Recombinant monoclonal antibodies (rMAbs) are becoming more frequently used as drugs to treat immune diseases and different types of cancer. These types of drugs are more safely degraded by the human body than traditional small molecule drugs. Small molecule drugs may cause adverse effects as they are metabolized and possibly produce toxic products. Biological drugs, most commonly in the form of antibodies, can be less prone to producing an immune response than small molecule drugs because they are replacing a naturally occurring protein. Small molecules are often treated by the immune system as a threat, and the body may launch an attack on these “invaders.” Therapeutic proteins (rMAbs), if they don’t mimic the naturally occurring protein, can also produce an immune response, with the body seeing it as an “invader.” During drug development, regulatory agencies require pharmaceutical companies to test biological drugs so that they are safe for patients.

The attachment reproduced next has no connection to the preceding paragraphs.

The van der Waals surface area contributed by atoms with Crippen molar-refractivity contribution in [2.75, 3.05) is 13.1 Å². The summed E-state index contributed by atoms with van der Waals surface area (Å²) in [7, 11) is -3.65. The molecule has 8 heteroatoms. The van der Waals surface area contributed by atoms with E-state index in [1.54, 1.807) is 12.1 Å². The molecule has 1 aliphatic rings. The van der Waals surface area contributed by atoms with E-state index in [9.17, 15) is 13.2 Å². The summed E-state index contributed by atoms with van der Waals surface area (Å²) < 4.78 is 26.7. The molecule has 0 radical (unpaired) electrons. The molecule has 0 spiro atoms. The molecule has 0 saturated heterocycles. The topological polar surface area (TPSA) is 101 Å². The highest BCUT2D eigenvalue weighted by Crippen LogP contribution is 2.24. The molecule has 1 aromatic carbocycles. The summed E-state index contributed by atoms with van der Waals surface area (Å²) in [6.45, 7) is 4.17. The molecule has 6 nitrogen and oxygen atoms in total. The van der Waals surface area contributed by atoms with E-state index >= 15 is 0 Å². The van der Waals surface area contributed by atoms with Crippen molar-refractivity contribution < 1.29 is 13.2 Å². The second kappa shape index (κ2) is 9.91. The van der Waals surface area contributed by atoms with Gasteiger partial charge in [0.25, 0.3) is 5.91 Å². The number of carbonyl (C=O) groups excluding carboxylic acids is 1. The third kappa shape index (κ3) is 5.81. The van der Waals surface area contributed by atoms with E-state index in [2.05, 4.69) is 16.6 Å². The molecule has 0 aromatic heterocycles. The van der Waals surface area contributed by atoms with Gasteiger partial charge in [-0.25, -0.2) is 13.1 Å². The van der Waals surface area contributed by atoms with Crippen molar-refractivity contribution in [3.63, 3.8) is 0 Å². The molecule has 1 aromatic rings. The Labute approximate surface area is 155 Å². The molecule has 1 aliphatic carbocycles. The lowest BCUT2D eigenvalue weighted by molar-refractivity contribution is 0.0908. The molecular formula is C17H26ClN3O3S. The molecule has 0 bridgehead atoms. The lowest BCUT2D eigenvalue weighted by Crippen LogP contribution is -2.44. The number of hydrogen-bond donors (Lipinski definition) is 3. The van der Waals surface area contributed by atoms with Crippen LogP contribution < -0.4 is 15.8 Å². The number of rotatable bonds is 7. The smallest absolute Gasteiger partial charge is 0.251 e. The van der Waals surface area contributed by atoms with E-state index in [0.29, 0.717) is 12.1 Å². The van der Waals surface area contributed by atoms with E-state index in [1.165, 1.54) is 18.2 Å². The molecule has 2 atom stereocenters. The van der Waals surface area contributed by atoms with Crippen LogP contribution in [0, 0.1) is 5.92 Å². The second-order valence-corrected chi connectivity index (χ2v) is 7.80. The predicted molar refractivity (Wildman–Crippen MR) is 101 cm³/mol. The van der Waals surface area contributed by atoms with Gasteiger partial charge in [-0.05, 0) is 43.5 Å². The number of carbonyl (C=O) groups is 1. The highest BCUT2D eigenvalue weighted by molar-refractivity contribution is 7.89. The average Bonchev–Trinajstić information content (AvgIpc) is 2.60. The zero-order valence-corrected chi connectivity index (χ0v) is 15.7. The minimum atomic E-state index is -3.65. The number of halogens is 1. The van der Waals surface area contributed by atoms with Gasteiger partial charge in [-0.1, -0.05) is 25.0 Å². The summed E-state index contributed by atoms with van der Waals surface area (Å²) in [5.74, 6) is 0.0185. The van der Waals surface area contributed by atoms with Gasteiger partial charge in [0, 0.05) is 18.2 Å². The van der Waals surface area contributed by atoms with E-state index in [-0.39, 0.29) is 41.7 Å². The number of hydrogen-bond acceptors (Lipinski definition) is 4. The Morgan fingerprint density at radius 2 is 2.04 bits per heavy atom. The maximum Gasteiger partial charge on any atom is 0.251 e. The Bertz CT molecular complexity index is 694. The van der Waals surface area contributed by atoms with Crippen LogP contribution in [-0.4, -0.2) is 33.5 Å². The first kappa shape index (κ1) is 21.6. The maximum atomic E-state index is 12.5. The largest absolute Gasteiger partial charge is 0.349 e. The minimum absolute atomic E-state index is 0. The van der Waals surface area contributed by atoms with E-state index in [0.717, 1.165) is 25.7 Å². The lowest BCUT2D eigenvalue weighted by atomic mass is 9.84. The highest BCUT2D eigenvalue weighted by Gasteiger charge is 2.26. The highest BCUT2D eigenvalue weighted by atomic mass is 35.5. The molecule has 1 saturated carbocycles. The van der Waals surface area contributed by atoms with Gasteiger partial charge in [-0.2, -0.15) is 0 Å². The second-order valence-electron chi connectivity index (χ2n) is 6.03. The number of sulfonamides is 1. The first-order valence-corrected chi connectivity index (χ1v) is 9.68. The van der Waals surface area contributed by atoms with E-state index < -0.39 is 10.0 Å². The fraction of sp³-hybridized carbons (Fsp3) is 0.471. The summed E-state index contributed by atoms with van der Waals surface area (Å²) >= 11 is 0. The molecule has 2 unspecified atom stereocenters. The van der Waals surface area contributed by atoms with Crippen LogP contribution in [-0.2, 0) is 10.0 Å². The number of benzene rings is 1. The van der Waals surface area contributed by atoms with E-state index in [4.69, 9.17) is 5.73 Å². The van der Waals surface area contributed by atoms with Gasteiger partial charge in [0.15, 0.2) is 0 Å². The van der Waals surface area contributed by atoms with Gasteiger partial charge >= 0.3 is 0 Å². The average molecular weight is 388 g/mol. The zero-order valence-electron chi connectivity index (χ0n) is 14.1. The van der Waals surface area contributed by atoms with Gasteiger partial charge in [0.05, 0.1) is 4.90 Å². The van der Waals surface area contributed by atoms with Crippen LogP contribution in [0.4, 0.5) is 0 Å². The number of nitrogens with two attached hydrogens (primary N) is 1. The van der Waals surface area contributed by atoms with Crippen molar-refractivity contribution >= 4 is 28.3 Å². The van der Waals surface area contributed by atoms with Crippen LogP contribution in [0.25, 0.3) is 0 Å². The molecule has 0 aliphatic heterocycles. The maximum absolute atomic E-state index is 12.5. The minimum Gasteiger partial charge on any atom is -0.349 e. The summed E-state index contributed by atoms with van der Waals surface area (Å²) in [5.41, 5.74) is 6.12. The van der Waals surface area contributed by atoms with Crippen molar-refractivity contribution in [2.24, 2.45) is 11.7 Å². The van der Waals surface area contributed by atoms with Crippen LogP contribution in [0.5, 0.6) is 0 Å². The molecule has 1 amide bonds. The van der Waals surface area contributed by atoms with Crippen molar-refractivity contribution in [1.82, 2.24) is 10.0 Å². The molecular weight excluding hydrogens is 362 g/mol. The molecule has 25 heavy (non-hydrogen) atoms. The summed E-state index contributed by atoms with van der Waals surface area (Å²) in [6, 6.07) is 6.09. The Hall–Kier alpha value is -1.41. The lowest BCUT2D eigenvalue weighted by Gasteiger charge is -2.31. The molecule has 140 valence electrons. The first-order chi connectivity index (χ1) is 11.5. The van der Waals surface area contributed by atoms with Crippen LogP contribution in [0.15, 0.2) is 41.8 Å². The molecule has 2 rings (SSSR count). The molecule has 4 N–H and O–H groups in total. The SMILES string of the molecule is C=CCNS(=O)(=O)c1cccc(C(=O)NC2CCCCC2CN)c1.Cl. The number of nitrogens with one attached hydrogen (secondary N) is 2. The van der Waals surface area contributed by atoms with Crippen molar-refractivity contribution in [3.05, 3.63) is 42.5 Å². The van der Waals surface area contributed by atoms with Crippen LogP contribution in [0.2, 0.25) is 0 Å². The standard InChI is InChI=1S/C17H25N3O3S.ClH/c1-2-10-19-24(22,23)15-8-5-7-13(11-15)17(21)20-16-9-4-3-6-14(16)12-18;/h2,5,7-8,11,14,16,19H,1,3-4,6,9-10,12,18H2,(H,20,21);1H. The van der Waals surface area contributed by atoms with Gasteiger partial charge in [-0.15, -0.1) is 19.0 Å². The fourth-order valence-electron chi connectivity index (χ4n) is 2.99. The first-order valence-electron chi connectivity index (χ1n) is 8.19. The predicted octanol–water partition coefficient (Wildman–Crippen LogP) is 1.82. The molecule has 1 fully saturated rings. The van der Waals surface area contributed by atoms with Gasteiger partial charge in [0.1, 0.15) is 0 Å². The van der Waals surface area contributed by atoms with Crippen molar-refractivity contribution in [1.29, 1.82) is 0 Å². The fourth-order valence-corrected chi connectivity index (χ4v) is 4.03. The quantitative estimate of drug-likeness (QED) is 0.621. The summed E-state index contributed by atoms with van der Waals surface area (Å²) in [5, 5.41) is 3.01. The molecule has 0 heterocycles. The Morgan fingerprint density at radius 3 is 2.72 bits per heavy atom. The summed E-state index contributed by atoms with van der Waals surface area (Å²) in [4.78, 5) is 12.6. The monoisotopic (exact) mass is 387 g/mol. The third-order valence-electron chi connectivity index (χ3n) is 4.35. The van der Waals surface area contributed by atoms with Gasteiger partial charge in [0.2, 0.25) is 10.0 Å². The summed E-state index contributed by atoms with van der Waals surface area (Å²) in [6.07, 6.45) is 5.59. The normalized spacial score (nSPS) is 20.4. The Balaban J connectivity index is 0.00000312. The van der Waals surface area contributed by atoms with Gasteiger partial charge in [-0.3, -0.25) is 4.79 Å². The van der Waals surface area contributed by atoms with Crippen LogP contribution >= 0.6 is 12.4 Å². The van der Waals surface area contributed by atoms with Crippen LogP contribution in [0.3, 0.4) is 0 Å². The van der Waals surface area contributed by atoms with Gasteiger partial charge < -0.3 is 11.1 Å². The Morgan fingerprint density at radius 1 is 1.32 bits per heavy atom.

Researchers in the UK have developed a test to monitor for an immunogenic response during clinical trials and it can detect different types of anti-drug antibodies in a single sample. The advantages of this test are:
- It can simultaneously detect between specific and non-specific drug antibodies.
- It is sensitive and robust.
- It requires only a small volume of serum or plasma.
- It reduces the number of animals used in pre-clinical trials.
Researchers at Astra Zeneca and the University of Gothenburg have developed a single test that can simultaneously determine anti-drug antibody class and subclass as well.
What do you think about using this assay format compared to your current immunogenicity method?